After nearly 20 years, it looks like the Wailea 670 project may finally get a hearing before the Maui County Council. Well, the Maui County Council Land Use Committee, to be exact. Same members as the council, but they focus on planning matters. Anyway, the important thing is that we won’t have to listen to any more whining from Charlie Jencks that he’s been denied a hearing for his massive South Maui proposed development.
“I’m still waiting for my meeting,” said Jencks—who represents Cargill Group, Lehman Brothers, Woodbridge Capital and the other Wailea 670 investors—at the Kihei Community Association back in March. To be sure, Wailea 670 has been on the council agenda at least since 1992, when the Maui County Planning Commission approved Jencks’ rezoning request, but big projects that convert 670 acres of hitherto undeveloped land into 1,400 homes ought to go rather slow.
Then again, Jencks is paid to push things. Jencks is the president of the Maui Contractors Association, a construction industry lobbying group. Jencks, as a former Maui County public works director, also exemplifies the “revolving door” that allows public officials to profit handsomely from their previous public sector connections and expertise by walking into far more lucrative corporate jobs.
A self-styled “strong supporter of Education,” Jencks helped out his good friend and fellow developer Everett Dowling last year in his quest to strip the Akaku public access cable channel of a third of its state funding, saying the money should instead go to the state Department of Education. Ironically, at the same time Jencks was pleading with the state Senate to slash Akaku’s budget he and a handful of other Dowling cronies were fighting for seats on the station’s board of directors. That action threw the station that prides itself on running gavel-to-gavel coverage of local planning hearings into chaos and the courts, where it remains to this day.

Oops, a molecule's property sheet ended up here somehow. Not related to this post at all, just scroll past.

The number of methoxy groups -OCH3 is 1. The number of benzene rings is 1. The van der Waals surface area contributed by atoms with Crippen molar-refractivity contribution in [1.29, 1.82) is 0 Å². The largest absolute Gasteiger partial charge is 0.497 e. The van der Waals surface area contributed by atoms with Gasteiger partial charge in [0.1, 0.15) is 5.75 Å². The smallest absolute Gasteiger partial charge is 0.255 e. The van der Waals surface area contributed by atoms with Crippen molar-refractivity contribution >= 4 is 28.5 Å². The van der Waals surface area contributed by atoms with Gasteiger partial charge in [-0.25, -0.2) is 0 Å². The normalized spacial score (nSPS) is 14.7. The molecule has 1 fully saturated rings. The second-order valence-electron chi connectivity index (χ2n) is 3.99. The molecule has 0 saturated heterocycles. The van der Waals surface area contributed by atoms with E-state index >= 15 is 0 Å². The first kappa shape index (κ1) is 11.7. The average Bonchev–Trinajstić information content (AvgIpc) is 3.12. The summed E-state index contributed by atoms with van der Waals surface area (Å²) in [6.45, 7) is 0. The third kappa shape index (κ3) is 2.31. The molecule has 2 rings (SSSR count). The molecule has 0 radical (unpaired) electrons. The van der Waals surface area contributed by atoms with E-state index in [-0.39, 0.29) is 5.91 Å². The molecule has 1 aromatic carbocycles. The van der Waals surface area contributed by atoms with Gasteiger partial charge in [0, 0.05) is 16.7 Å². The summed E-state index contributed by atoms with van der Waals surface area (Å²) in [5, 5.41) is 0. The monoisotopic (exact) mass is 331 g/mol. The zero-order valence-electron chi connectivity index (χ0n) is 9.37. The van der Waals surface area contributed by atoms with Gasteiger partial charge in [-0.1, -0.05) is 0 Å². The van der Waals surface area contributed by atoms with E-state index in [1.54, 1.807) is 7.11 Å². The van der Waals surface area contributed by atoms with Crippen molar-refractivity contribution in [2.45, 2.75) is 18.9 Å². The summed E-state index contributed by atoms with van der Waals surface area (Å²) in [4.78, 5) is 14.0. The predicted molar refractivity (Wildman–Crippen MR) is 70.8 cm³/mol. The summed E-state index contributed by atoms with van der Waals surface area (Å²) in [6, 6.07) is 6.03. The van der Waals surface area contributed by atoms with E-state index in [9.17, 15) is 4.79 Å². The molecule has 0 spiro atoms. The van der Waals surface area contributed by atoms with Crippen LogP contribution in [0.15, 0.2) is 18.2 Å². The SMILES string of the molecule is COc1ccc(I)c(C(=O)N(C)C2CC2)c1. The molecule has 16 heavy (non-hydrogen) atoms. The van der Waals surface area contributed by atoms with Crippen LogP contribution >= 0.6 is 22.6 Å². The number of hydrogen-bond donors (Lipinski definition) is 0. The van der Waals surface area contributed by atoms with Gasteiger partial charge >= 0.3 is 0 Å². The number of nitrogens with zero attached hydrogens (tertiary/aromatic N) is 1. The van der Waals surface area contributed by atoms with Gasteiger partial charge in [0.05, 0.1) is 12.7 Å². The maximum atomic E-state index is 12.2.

In statements meant for public consumption, Jencks always spins Wailea 670 as “affordable” and community-friendly. Jencks insists the landowners scrapped the project’s original requirement that gates wall off the entire community in the face of public outcry, though individual property owners will still have the option of gating their homes, much as they do in Kapalua.
Indeed, developers have taken to calling the whole thing “Honua’ula,” which they say means “red earth” (I’ve seen it translated as “dark sugar cane.”) Anyway, it’s an unmistakable attempt to get people thinking of the 1,400-home project as being environmentally friendly.
Material meant for more corporate audiences have a remarkably different feel. One statement, placed on the website for the Honolulu-based Hawaiiana Group—one of Wailea 670’s corporate investors—brings to mind thoughts of unsurpassed wealth and luxury: “The development, to be a community of estates, villas and luxury multi-family units, will include a private country-club and world class golf course, and promises to be Maui’s premium upscale community in coming years.”
Premium, affordable, what’s the difference? Sounds like a good first question for Jencks from the committee members. MTW